The study, "Continuing Increases in Autism Reported to California Developmental Services System," is published in the January 2008 issue of Archives of General Psychiatry. The journal has made the full text of the article available online here.
The study asked: Since people are concerned that the mercury preservative used in vaccines causes autism, what happened after 1999, when the government and doctors recommended the nation stop using vaccines containing thimerosal for infant inoculations such as DTP (diphtheria, tetanus and pertussis) and hepatitis B?
Instead of seeing a decrease in autism diagnoses, the state Department of Developmental Services (DDS) saw an increase in the estimated prevalence of autism cases. For each quarter from 1995 through the end of 2003, the prevalence of autism increased from 0.6 to 2.9 per 1,000 live births. (The prevalence for all developmental disabilities including autism also increased, from 5.4 to 8.9 per 1,000.)
The study authors continue: "From 2004 through March 2007, when we estimate exposure to thimerosal-containing vaccines during infancy and early childhood declined, the prevalence of children aged 3 to 5 years receiving services for autism continued to increase from 3.0 to 4.1 per 1,000 lives births."
The authors report in their conclusion:
Infants and toddlers in the United States were exposed to more of the ethylmercury-containing preservative, thimerosal, after recommendations in 1991 for universal administration of the hepatitis B virus and Hib [Haemophilus influenzae type b] vaccines.
They have been exposed to less thimerosal since at least the national recommendation in 1999 for its removal from childhood vaccines. If thimerosal exposure is a primary cause of autism, then the prevalence of autism would be predicted to decrease as young children's exposure to thimerosal has sharply decreased to its lowest levels in decades. We have instead found that the prevalence of autism in children reported to the DDS has increased consistently for children born from 1989 through 2003, inclusive of the period when exposure to TCVs [thimerosal-containing vaccines] has declined.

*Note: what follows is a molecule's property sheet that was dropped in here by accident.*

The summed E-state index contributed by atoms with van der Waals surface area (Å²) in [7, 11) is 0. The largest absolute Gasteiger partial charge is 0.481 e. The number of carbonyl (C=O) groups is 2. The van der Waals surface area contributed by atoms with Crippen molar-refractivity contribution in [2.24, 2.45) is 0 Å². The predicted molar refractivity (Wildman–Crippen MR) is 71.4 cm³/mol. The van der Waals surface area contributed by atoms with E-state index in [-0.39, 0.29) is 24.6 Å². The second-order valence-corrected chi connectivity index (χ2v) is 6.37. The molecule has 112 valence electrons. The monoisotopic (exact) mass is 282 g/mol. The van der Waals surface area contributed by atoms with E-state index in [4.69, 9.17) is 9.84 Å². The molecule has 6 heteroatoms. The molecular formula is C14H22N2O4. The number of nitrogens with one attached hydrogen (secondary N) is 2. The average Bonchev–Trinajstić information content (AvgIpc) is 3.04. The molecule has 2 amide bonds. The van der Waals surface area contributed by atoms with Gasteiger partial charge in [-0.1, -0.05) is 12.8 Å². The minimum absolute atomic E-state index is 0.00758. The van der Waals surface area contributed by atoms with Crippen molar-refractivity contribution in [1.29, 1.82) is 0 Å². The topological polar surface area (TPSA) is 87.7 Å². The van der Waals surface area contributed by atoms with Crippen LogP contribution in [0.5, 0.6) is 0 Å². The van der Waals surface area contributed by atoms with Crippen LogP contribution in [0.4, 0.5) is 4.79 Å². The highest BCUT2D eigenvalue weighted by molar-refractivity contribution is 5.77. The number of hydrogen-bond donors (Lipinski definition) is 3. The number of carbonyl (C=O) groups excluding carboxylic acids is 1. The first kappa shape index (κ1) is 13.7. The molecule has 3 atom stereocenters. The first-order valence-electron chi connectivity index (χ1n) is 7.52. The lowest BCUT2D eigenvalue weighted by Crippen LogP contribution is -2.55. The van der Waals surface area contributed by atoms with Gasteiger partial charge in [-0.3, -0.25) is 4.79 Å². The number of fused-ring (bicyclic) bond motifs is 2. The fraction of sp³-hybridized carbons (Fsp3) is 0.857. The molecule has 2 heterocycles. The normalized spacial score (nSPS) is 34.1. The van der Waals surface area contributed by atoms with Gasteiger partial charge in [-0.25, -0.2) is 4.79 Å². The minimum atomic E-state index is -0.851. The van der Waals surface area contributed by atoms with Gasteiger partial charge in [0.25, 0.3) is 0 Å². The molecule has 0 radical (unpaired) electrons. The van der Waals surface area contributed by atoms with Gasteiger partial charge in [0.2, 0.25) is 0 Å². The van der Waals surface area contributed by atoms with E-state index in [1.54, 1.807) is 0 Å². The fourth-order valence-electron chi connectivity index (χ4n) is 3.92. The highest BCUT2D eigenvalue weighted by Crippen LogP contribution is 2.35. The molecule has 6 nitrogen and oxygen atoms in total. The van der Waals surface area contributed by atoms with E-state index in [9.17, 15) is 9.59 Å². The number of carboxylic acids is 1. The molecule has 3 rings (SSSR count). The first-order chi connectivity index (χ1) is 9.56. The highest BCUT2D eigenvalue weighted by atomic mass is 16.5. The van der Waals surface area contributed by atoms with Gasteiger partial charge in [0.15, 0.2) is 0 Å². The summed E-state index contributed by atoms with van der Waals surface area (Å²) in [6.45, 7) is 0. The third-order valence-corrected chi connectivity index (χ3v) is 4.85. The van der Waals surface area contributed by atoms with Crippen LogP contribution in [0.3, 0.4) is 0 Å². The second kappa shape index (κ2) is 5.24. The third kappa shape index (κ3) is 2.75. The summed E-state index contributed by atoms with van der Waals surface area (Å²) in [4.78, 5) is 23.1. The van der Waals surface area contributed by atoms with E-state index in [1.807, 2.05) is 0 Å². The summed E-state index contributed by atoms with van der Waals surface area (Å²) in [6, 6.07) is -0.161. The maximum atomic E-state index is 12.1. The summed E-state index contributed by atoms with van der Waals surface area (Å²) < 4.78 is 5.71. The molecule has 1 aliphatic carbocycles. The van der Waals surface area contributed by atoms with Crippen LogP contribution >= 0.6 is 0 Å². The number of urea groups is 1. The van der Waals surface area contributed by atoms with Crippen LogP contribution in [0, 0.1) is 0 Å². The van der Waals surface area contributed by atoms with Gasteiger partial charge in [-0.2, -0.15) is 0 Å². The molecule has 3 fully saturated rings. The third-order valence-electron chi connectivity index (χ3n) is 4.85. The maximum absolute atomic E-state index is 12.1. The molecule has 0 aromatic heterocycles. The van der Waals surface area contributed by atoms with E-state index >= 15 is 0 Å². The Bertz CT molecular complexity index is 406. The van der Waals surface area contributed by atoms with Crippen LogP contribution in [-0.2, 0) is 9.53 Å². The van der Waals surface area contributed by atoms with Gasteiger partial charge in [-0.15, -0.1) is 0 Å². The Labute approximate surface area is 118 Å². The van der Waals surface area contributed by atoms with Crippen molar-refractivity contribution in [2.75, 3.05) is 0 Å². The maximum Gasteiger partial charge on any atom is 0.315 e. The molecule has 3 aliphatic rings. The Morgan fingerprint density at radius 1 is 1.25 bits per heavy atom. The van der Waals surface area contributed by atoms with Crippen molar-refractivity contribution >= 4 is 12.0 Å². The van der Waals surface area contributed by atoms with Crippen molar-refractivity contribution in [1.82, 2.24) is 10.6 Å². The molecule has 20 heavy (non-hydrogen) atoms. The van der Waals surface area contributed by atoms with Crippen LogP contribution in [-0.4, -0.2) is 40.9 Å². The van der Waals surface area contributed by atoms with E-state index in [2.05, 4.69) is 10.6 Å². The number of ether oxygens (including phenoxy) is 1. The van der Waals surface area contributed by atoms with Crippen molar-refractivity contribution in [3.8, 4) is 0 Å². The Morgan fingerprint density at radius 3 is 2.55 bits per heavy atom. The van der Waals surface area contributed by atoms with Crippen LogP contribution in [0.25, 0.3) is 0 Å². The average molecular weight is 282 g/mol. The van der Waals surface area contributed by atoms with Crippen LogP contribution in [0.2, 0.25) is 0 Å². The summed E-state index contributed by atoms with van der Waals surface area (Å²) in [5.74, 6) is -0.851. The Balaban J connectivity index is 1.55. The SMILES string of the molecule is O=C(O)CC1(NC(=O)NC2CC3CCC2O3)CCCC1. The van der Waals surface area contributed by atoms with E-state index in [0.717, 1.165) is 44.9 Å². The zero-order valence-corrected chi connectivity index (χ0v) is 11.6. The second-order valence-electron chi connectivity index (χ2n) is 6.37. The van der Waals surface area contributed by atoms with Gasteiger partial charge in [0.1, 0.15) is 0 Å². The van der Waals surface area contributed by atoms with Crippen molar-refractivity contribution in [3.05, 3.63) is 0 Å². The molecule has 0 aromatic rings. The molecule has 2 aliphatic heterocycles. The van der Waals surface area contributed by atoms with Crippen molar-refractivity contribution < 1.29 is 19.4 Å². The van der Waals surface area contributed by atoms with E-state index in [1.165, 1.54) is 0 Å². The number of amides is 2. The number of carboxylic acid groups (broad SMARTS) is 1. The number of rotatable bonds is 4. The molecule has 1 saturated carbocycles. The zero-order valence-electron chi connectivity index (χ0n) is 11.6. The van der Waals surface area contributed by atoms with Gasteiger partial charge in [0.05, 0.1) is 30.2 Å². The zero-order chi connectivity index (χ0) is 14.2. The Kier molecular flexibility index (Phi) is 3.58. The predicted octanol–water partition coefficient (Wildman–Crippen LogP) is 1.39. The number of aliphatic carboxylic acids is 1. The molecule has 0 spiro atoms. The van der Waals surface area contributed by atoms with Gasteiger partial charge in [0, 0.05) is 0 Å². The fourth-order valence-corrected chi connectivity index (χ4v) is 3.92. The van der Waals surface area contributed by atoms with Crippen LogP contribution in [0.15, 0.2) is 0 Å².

Moreover, since 2004, the absolute increase and the rate of increase in DDS clients aged 3 to 5 years with autism were higher than those in DDS clients of the same ages with any eligible condition, including autism. These time trends are inconsistent with the hypothesis that thimerosal exposure is a primary cause of autism in California.
Context for the California Study
This is the latest in a series of published research articles that fail to find a causal link between thimerosal and autism. There have been numerous media reports, analysis pieces, opinion articles, and books urging parents to trust the research and get their kids vaccinated.
Meanwhile, a special court in Washington is hearing a series of cases arguing that evidence shows that vaccines harmed their children and demanding compensatory damages.
But while ABC News reports today that the latest California study "may be the latest nail in the coffin of a theory that draws a link between the mercury-containing vaccine additive thimerosal and autism," the controversy is likely to continue.
The same day as the research report came out, the advocacy group SafeMinds.org, which supports research on the "potential harmful effects of mercury and thimerosal," had posted this note about the California study:
SafeMinds arrives at a different interpretation of the findings, showing that the data can equally support a primary causative role of thimerosal if autism causation is multifactorial. Vaccine components and environmental mercury, as well as other toxicants, are additional likely candidates. Deficiencies of the DDS data and imprecise thimerosal exposure assumptions make determination of the contribution of thimerosal to autism rates difficult. The increase in autism cases reported by Schechter and Grether since the 1980s highlights the urgency of the autism epidemic and the need to institute a rigorous and comprehensive environmental factors research program.
* Autism: Why the Debate Rages, an article by CBS News correspondent Sharyl Attkisson.
* Scientists Raise Voices Against Parents Vaccinophobia
* Medical Journal Traces Vaccine Controversy to Moment When Doctors Failed to Communicate Clearly About Risks
* Special Court to Hear Autism Case